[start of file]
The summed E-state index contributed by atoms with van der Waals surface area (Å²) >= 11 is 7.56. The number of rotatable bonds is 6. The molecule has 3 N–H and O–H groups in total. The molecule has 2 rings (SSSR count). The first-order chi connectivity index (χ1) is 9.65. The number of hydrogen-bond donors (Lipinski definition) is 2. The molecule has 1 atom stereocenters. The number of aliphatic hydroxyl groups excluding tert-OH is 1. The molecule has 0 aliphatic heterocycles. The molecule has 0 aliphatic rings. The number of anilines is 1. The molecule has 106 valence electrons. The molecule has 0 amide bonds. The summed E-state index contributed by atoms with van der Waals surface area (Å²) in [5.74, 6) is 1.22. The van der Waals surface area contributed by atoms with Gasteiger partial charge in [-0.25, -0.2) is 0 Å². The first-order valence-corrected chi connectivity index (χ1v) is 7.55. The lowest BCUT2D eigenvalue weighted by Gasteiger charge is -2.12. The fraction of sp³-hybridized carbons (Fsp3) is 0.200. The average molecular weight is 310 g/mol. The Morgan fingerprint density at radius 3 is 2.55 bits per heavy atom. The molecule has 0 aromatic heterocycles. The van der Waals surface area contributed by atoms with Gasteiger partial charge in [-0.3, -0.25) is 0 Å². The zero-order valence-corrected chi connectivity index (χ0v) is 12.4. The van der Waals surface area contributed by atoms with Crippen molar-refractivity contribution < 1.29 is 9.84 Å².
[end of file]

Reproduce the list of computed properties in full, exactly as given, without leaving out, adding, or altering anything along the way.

The summed E-state index contributed by atoms with van der Waals surface area (Å²) >= 11 is 7.56. The number of rotatable bonds is 6. The molecule has 3 N–H and O–H groups in total. The molecule has 2 rings (SSSR count). The first-order chi connectivity index (χ1) is 9.65. The number of hydrogen-bond donors (Lipinski definition) is 2. The molecule has 1 atom stereocenters. The number of aliphatic hydroxyl groups excluding tert-OH is 1. The molecule has 0 aliphatic heterocycles. The molecule has 0 aliphatic rings. The number of anilines is 1. The molecule has 106 valence electrons. The molecule has 0 amide bonds. The summed E-state index contributed by atoms with van der Waals surface area (Å²) in [5.74, 6) is 1.22. The van der Waals surface area contributed by atoms with Gasteiger partial charge in [-0.25, -0.2) is 0 Å². The first-order valence-corrected chi connectivity index (χ1v) is 7.55. The lowest BCUT2D eigenvalue weighted by Gasteiger charge is -2.12. The fraction of sp³-hybridized carbons (Fsp3) is 0.200. The average molecular weight is 310 g/mol. The Morgan fingerprint density at radius 3 is 2.55 bits per heavy atom. The molecule has 0 aromatic heterocycles. The van der Waals surface area contributed by atoms with Gasteiger partial charge in [-0.3, -0.25) is 0 Å². The zero-order valence-corrected chi connectivity index (χ0v) is 12.4. The van der Waals surface area contributed by atoms with Crippen molar-refractivity contribution < 1.29 is 9.84 Å².